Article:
After a long pause, Giuseppe Tornatore is back in the cinemas with a new film, The Best Offer, around the world of art and auction houses. The film, whose shooting just ended, is set in Trieste, Vienna, Prague, Bolzano, Rome and Milan. It seems that this film was inspired by a series of auction catalogues that the director received and that, in time, literally caught his attention, especially for the seductive descriptions of art works. “Forceful, snappy and attractive expressions” that made him desire to delve into the theme of the auction houses, not enough treated in cinema.
The Best Offer represents the will to realize a work entirely produced in Italy, but with an international artistic bounce. Therefore, the “less Italian” and less known theme of auction houses in Italy, fits perfectly with the will of the artist and became his perfect background. As Tornatore himself explained, the film had a different genesis from the previous ones; a transformation and rupture film with respect to the cinematographic characteristics of the Sicilian director. No autobiographic connection and a completely new setting: the one of the auction houses, chosen as setting but not as the main theme of the movie. The title refers to that world, but it is here used in a different way: during the auction, the best offer is the highest, while in the competitive tenders, it is the lowest. In the film – where an auctioneer is involved in a love triangle with shades and tones similar to a classical thriller – the expression has an allegoric meaning, “because in love you never know which is the best offer to conquer your beloved.”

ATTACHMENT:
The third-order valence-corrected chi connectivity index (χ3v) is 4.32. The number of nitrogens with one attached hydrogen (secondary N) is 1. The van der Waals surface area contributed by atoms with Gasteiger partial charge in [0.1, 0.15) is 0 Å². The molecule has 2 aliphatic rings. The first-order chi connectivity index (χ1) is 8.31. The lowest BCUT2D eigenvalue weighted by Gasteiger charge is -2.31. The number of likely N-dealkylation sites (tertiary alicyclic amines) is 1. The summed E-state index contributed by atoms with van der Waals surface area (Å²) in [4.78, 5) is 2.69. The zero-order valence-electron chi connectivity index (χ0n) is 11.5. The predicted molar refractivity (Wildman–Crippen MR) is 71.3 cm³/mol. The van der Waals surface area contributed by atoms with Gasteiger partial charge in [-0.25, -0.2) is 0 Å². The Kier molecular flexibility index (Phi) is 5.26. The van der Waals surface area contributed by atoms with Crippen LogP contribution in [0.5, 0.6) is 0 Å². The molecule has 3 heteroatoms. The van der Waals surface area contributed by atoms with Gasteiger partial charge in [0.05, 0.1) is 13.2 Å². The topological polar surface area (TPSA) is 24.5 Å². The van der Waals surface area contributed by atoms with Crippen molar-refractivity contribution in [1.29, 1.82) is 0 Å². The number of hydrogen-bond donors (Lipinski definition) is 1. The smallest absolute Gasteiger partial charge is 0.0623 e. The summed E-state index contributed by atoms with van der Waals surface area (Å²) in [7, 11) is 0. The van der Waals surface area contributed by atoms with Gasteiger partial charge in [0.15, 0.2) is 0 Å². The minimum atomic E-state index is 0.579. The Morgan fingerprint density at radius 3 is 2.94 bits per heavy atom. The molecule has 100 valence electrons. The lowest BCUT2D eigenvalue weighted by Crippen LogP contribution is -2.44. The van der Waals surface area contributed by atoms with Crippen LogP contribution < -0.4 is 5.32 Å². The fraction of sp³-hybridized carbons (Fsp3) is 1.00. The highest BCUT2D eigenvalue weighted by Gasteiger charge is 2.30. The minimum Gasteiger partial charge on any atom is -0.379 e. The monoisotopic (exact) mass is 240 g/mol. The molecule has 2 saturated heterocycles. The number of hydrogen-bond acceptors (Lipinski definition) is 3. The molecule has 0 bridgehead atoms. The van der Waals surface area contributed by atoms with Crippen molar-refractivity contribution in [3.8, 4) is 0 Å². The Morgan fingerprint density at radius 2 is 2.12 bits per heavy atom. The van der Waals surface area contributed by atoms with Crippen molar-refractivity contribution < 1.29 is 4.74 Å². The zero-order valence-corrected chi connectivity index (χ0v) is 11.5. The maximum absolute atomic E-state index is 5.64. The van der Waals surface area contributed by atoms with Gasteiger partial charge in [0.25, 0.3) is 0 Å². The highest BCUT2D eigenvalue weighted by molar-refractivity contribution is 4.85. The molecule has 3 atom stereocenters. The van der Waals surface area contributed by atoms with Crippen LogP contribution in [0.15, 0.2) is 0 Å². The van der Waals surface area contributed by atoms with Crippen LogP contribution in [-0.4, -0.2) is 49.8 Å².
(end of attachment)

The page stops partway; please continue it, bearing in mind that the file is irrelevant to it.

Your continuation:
To learn more about the world of auctions, to understand better the central role and the style of an auctioneer, Tornatore reveals to have attended various international auctions. In The Best Offer the auctioneer is the main character, the “real narrator” the director says, “who invents a screenplay and gives the pace, performing his own show during the auction,” as a real actor. The Middle-European taste of the setting demanded, especially for the Italian public, an international cast: the main character Geoffrey Rush (auctioneer) with Donald Sutherland (the auctioneer’s best friend), among the most famous, in addition to the feminine star, the Dutch Sylvia Hoeks playing Claire (a client of the auction house) and Jim Sturgess (Robert, the skilled restorer).
Filmed in English, with music by Ennio Morricone, the film will be on from 4 January 2013. At last, after Hitchcock, also an internationally famous Italian director chose the world of the auction houses as setting for his work; we wish the film great success and hope that it will convince a larger audience to become fond of this fascinating way of making art, as it happened to Tornatore.